Robert II, the Pious (March 27 972 - July 20 1031) was King of France from 996 to 1031. A member of the Capetian Dynasty, Robert II was born on March 27, 972 in Orleans, France, the son of King Hugh Capet (938-996) and Adelaide of Aquitaine (952-1004).
In 987, Robert’s father had the nobles crown him as successor at Orléans on December 30th, thereby confirming the house of Capet as rulers of France. After Robert became king he did as his father and crowned his eldest son Hugh as his successor. But, due to Prince Hugh's death, another son, Henri, became king.
Robert, despite marital problems that saw him temporarily excommunicated by Pope Gregory V, was a very devout Roman Catholic, hence the name Robert the Pious. He was very musically inclined and was a composer, a chorister, and a poet, making his palace a place of religious seclusion, where he conducted the matins and vespers in his royal robes. Part of Robert's piety at the time, was because he did not tolerate heretics and harshly punished them.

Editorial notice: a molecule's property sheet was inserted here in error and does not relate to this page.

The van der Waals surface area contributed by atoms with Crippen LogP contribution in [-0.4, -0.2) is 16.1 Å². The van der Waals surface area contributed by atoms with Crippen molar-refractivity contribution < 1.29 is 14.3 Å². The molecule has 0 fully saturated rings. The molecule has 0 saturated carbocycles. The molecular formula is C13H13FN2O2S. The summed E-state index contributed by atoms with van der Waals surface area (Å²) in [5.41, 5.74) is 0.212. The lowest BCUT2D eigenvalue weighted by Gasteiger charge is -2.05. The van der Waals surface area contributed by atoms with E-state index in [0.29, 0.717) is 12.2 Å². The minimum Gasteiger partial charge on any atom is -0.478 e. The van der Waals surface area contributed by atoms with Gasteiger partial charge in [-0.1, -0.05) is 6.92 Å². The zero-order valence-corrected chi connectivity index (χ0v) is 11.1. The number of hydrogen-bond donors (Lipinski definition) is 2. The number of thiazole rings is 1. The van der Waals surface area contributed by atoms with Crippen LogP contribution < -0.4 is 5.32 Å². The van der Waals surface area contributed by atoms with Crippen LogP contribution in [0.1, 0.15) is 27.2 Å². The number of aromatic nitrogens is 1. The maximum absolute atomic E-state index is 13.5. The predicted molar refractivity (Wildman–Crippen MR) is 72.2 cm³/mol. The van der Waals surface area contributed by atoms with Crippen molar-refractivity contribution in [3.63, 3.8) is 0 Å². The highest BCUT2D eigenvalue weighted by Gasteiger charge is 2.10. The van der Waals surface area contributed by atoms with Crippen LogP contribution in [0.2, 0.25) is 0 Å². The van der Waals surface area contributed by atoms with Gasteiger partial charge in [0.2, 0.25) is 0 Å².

The kingdom Robert inherited was not large, and in an effort to increase his power, he vigorously pursued his claim to any of the feudal lands as they became vacant which action usually resulted in war with a counter-claimant. In 1003, his invasion of Burgundy was thwarted and it would not be until 1016 that he was finally able to get the support of the Church and be recognized as the Duke of Burgundy.
The pious King Robert II made few friends and many enemies, including his own sons Henri and Robert. They turned against their father, in a civil war for power and property. King Robert’s army was beaten and he retreated to Beaugency outside Paris.
He was succeeded by his and Constance's second son, Henri I.
Robert II married:
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